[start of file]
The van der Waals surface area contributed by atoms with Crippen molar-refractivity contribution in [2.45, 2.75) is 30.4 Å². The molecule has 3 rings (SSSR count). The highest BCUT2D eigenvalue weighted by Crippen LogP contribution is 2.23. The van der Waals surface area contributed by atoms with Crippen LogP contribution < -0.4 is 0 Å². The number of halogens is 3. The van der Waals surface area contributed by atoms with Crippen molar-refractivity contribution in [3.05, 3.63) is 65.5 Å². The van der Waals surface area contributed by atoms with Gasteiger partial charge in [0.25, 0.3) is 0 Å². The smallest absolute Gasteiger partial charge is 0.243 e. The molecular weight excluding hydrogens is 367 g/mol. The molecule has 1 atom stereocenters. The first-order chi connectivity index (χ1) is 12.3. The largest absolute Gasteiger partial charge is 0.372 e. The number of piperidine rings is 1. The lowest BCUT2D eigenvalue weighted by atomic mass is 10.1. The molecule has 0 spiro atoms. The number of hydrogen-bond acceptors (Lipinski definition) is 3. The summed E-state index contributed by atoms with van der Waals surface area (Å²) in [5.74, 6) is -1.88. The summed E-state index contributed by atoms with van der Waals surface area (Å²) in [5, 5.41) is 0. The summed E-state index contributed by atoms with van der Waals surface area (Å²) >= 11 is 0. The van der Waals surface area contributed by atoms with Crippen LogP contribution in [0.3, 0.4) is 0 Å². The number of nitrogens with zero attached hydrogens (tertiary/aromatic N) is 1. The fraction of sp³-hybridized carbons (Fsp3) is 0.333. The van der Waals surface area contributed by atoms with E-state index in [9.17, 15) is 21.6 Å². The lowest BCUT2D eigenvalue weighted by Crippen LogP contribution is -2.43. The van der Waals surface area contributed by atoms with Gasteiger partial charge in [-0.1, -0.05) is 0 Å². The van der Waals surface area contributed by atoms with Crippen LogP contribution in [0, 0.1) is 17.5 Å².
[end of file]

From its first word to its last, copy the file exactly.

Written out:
The van der Waals surface area contributed by atoms with Crippen molar-refractivity contribution in [2.45, 2.75) is 30.4 Å². The molecule has 3 rings (SSSR count). The highest BCUT2D eigenvalue weighted by Crippen LogP contribution is 2.23. The van der Waals surface area contributed by atoms with Crippen LogP contribution < -0.4 is 0 Å². The number of halogens is 3. The van der Waals surface area contributed by atoms with Crippen molar-refractivity contribution in [3.05, 3.63) is 65.5 Å². The van der Waals surface area contributed by atoms with Gasteiger partial charge in [0.25, 0.3) is 0 Å². The smallest absolute Gasteiger partial charge is 0.243 e. The molecular weight excluding hydrogens is 367 g/mol. The molecule has 1 atom stereocenters. The first-order chi connectivity index (χ1) is 12.3. The largest absolute Gasteiger partial charge is 0.372 e. The number of piperidine rings is 1. The lowest BCUT2D eigenvalue weighted by atomic mass is 10.1. The molecule has 0 spiro atoms. The number of hydrogen-bond acceptors (Lipinski definition) is 3. The summed E-state index contributed by atoms with van der Waals surface area (Å²) in [5.74, 6) is -1.88. The summed E-state index contributed by atoms with van der Waals surface area (Å²) in [5, 5.41) is 0. The summed E-state index contributed by atoms with van der Waals surface area (Å²) >= 11 is 0. The van der Waals surface area contributed by atoms with Crippen LogP contribution in [0.3, 0.4) is 0 Å². The number of nitrogens with zero attached hydrogens (tertiary/aromatic N) is 1. The fraction of sp³-hybridized carbons (Fsp3) is 0.333. The van der Waals surface area contributed by atoms with E-state index in [9.17, 15) is 21.6 Å². The lowest BCUT2D eigenvalue weighted by Crippen LogP contribution is -2.43. The van der Waals surface area contributed by atoms with Gasteiger partial charge in [-0.1, -0.05) is 0 Å². The van der Waals surface area contributed by atoms with Crippen LogP contribution in [0, 0.1) is 17.5 Å².